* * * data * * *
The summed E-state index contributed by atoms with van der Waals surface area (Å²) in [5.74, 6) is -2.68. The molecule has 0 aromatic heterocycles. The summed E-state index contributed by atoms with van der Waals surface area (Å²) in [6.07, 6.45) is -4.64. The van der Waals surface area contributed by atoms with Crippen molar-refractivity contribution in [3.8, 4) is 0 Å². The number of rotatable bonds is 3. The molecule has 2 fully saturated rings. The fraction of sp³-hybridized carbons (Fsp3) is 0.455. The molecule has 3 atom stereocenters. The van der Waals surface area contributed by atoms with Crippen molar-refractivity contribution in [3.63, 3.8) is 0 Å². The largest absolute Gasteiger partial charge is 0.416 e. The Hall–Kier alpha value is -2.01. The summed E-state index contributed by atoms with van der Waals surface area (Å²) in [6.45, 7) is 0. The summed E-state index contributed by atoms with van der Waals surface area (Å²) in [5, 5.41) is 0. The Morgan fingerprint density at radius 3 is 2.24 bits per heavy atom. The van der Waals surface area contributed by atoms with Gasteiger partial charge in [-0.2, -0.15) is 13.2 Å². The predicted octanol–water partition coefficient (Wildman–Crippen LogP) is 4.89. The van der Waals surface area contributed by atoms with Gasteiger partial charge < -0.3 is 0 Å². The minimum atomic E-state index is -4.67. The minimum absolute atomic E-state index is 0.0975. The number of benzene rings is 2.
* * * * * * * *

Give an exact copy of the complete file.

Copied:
The summed E-state index contributed by atoms with van der Waals surface area (Å²) in [5.74, 6) is -2.68. The molecule has 0 aromatic heterocycles. The summed E-state index contributed by atoms with van der Waals surface area (Å²) in [6.07, 6.45) is -4.64. The van der Waals surface area contributed by atoms with Crippen molar-refractivity contribution in [3.8, 4) is 0 Å². The number of rotatable bonds is 3. The molecule has 2 fully saturated rings. The fraction of sp³-hybridized carbons (Fsp3) is 0.455. The molecule has 3 atom stereocenters. The van der Waals surface area contributed by atoms with Crippen molar-refractivity contribution in [3.63, 3.8) is 0 Å². The largest absolute Gasteiger partial charge is 0.416 e. The Hall–Kier alpha value is -2.01. The summed E-state index contributed by atoms with van der Waals surface area (Å²) in [6.45, 7) is 0. The summed E-state index contributed by atoms with van der Waals surface area (Å²) in [5, 5.41) is 0. The Morgan fingerprint density at radius 3 is 2.24 bits per heavy atom. The van der Waals surface area contributed by atoms with Gasteiger partial charge in [-0.2, -0.15) is 13.2 Å². The predicted octanol–water partition coefficient (Wildman–Crippen LogP) is 4.89. The van der Waals surface area contributed by atoms with Gasteiger partial charge < -0.3 is 0 Å². The minimum atomic E-state index is -4.67. The minimum absolute atomic E-state index is 0.0975. The number of benzene rings is 2.